1) Can I be removed from the loan as a cosigner before entering foreclosure? 2) Is there any laws that the banks may have violated?

UPDATED: May 18, 2009

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1) Can I be removed from the loan as a cosigner before entering foreclosure? 2) Is there any laws that the banks may have violated?

I was 19 yrs when my parents bought a house in California. Their real estate agent put me in as cosigner WITH my consent they told me at the time that I could be removed from the loan within two years. Now my parents may be facing foreclose soon. My two questions 1) Can I be removed from the loan as a cosigner before entering foreclosure? I’m only 22 now and my credit will be ruined for a long time. 2) Is there any federal or state laws that the banks may have violated on the loan they made? ( Someone told me it seemed that the bank had violated some regulations they have) What should I do?

Asked on May 18, 2009 under Real Estate Law, California


MD, Member, California Bar / FreeAdvice Contributing Attorney

Answered 13 years ago | Contributor

Wow. Your real estate agent put you on the loan as a co-signer for your parents? Your credit must have been awesome and theirs not so much? How could your parents allow this? Did you not realize the consequences? Did the agent tell you what it means?

You probably won't be taken off the loan now very easily -- if they are foreclosure no way will the lender take you off -- you are a surety.  You guarantee payments.  And yes, it will impact your score negatively if the house is foreclosed on.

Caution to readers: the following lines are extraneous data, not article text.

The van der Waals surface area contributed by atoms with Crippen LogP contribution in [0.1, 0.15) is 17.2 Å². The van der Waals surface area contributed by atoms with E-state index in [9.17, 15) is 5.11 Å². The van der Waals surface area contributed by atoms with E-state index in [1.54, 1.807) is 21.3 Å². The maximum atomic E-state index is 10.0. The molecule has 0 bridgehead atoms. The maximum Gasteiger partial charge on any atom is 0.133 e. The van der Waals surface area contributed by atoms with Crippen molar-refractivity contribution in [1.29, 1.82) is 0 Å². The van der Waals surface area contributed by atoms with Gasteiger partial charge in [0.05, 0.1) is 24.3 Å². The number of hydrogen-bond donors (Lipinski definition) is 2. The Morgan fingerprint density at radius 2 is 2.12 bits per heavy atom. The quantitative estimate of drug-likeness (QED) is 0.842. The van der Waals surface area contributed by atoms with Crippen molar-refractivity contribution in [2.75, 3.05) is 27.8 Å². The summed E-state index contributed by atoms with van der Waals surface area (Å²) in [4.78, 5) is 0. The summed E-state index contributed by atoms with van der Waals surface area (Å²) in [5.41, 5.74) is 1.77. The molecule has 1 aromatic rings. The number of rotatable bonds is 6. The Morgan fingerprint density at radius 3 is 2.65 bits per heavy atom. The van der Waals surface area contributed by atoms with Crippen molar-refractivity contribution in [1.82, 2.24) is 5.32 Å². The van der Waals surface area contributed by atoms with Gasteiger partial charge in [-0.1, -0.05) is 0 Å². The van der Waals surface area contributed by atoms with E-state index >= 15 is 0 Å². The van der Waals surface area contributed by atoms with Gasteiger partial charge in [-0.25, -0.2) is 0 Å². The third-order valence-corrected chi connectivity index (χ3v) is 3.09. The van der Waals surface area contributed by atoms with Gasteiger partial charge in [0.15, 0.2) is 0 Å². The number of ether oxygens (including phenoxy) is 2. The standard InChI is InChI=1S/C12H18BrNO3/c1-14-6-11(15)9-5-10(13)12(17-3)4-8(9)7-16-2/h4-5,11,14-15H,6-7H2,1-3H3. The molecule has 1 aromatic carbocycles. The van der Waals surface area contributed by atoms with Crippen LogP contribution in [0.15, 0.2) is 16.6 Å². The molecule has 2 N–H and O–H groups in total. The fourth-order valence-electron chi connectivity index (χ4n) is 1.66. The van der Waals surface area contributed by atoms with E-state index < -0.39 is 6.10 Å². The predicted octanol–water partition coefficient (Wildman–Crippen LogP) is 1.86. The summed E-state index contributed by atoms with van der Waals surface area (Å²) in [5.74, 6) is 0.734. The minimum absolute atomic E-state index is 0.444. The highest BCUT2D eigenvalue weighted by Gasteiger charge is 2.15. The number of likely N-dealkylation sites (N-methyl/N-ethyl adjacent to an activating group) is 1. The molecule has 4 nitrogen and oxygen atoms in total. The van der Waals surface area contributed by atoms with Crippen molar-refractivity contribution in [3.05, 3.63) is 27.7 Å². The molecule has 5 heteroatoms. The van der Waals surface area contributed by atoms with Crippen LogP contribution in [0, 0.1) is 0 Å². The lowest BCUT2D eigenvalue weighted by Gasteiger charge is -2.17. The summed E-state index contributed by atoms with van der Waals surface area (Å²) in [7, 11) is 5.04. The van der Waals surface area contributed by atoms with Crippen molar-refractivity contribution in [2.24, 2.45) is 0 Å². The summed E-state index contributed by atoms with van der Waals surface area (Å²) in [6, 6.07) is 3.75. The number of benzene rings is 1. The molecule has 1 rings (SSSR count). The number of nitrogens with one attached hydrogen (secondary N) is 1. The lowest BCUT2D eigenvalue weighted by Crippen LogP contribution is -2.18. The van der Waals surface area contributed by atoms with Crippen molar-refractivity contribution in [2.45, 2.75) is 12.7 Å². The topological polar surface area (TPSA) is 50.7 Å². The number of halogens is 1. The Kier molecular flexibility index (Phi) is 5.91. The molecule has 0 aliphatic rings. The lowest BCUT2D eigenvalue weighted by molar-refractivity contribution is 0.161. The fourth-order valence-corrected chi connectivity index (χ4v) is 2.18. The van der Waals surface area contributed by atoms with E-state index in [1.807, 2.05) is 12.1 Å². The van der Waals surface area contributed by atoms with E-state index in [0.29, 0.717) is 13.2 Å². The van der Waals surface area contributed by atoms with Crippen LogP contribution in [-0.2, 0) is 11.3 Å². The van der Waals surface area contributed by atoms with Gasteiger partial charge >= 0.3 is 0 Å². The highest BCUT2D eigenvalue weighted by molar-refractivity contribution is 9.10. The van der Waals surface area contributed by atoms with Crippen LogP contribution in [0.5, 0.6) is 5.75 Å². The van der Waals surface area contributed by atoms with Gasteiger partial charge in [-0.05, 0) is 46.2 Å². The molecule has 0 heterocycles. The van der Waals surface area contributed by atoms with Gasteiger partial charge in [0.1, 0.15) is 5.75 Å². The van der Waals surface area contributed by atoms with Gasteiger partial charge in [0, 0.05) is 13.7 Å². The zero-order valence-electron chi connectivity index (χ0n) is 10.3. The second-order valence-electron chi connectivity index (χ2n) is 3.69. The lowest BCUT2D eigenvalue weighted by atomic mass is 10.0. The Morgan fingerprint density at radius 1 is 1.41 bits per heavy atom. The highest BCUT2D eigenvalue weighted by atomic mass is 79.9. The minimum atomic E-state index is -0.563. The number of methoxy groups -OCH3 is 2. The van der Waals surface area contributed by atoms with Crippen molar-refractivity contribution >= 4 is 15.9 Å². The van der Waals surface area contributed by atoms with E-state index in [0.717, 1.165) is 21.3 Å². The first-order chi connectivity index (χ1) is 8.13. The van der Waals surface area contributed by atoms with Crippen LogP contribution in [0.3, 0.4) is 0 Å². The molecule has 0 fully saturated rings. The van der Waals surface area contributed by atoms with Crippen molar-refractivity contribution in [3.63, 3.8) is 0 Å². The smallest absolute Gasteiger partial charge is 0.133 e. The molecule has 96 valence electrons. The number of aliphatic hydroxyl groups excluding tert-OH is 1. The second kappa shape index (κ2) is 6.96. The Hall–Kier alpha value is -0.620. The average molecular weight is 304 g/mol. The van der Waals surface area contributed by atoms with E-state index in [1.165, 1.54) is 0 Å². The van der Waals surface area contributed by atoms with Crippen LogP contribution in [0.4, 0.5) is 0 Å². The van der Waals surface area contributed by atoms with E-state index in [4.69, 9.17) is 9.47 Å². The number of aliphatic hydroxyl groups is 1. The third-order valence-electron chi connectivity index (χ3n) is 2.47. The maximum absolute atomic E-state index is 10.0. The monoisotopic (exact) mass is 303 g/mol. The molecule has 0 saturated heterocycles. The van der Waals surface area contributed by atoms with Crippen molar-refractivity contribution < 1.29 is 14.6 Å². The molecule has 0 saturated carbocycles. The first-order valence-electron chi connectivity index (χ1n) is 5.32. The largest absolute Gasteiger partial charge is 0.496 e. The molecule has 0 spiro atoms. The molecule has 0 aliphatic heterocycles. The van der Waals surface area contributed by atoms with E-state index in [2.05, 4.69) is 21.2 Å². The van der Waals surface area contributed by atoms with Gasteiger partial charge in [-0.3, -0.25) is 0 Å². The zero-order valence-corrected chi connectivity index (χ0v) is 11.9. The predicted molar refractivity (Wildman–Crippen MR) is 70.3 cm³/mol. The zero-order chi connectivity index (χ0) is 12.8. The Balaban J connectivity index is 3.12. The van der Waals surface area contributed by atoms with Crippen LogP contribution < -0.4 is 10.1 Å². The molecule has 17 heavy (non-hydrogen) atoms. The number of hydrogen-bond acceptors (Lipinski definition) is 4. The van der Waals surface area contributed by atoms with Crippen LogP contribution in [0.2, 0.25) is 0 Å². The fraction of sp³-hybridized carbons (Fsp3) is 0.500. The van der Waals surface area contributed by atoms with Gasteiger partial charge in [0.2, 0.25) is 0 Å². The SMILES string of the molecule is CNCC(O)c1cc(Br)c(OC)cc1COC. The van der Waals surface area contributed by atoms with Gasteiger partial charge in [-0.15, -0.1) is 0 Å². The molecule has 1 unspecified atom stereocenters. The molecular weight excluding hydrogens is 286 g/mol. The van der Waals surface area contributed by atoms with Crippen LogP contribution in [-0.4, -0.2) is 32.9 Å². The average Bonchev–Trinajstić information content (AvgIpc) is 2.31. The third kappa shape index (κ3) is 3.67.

You can try to do a couple of things:

1. Contact the California Dept of Financial Institutions and the California Department of Real Estate.

2. Then, while you are exercising your administrative rights, consult with a real estate attorney/bankruptcy attorney in California.  Try www.attorneypages.com and then check his or her disciplinary record at www.calbar.ca.gov under attorney search. 

3. If #2 doesn't work, try legal aid in the county in which the house is located.

IMPORTANT NOTICE: The Answer(s) provided above are for general information only. The attorney providing the answer was not serving as the attorney for the person submitting the question or in any attorney-client relationship with such person. Laws may vary from state to state, and sometimes change. Tiny variations in the facts, or a fact not set forth in a question, often can change a legal outcome or an attorney's conclusion. Although AttorneyPages.com has verified the attorney was admitted to practice law in at least one jurisdiction, he or she may not be authorized to practice law in the jurisdiction referred to in the question, nor is he or she necessarily experienced in the area of the law involved. Unlike the information in the Answer(s) above, upon which you should NOT rely, for personal advice you can rely upon we suggest you retain an attorney to represent you.

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